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I have a standard front controller / bootstrap configuration, with the front controller at root/index.php and the bootstrap at root/app/bootstrap.php.

The front controller loads the boostrap file with require_once 'app/bootstrap.php';.

The bootstrap then loads necessary files using paths relative to the front controller, such as require_once 'model/model.php';.

My IDE (PhpStorm 3.0.2) flags the file paths in the bootstrap with a warning that says "Can't resolve target of expression..."

Is there a comment and/or code that can I add to the bootstrap file to help my IDE recognize and resolve the directory/inclusion scheme?

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1 Answer 1

up vote 2 down vote accepted

The following ought to work. Annoyingly, it doesn't work if you use $config->directoryroot, but there's a bug open about that here so it should work itself out in future builds.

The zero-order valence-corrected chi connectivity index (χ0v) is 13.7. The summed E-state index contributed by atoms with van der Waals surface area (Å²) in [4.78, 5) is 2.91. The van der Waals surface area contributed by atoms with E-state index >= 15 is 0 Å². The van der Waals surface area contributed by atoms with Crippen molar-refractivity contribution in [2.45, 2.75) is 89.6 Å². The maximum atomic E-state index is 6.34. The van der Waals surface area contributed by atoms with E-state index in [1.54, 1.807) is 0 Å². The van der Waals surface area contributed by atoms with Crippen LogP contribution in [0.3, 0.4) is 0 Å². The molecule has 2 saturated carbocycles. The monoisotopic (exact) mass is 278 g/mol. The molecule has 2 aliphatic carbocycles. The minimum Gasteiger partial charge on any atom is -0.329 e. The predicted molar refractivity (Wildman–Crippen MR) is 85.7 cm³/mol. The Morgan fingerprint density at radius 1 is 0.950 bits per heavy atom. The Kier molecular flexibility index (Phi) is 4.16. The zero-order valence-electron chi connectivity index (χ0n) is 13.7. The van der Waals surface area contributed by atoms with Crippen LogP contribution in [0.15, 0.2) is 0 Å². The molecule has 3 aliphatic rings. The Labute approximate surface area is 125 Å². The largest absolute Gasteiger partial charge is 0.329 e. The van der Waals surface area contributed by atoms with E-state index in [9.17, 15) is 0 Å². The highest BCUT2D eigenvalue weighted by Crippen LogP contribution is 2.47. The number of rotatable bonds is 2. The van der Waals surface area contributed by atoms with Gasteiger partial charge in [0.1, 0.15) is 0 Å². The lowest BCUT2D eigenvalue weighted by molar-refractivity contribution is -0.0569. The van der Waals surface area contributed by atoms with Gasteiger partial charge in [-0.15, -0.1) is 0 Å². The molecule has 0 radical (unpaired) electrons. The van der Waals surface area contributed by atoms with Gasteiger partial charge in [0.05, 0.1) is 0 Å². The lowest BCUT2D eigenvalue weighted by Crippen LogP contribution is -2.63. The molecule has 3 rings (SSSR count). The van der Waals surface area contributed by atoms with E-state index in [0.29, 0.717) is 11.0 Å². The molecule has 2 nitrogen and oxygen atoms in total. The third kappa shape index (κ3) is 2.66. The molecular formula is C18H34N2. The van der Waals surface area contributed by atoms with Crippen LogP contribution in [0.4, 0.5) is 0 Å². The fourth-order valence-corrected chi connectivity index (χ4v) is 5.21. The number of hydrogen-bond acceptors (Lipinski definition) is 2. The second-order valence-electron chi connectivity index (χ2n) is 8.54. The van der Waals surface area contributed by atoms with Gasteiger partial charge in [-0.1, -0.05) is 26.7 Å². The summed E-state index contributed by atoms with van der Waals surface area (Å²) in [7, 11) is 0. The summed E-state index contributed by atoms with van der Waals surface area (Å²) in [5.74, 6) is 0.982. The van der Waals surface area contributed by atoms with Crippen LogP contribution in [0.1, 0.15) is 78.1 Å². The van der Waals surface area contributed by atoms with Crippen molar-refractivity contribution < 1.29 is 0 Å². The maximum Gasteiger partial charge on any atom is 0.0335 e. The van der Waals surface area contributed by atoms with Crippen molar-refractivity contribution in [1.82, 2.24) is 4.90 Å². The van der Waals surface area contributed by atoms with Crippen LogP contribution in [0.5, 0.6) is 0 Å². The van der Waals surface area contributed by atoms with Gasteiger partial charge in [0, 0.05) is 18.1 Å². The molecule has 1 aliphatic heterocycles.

$directoryroot = '/full/system/path/to/docroot';

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Thanks - glad to know about the bug report. My concern with providing the full path each time is that this creates extra work for PHP to do. It's very little extra work, I know, but I think I'd rather live with the ugly warning than the extra code. Have you ever found an IDE smart enough to figure this out on its own? –  cantera Feb 11 '12 at 21:50
@cantera25 "this creates extra work for PHP to do" ??? Providing full path for include/require is actually faster than relative paths, as file gets processed straight away (one 1st iteration) with no need for checking relative paths (which will be counted as at least 2nd iteration). Although the time difference is very small. –  LazyOne Feb 13 '12 at 12:48
You can also use __DIR__ constant (which is relevant to the current file) or dirname(__FILE__) (for lower PHP versions compatibility). –  LazyOne Feb 13 '12 at 12:51
Good - I'm glad I was wrong about this. It seemed logical that it would be more work to look up the value of a constant/variable than make a "direct trip" from the current path. Thanks for clarifying. –  cantera Feb 13 '12 at 22:31
I find that my logic/instincts about this type of thing is usually wrong. Where does one go to properly learn a nuance of the language like this (besides here of course)? –  cantera Feb 13 '12 at 22:33

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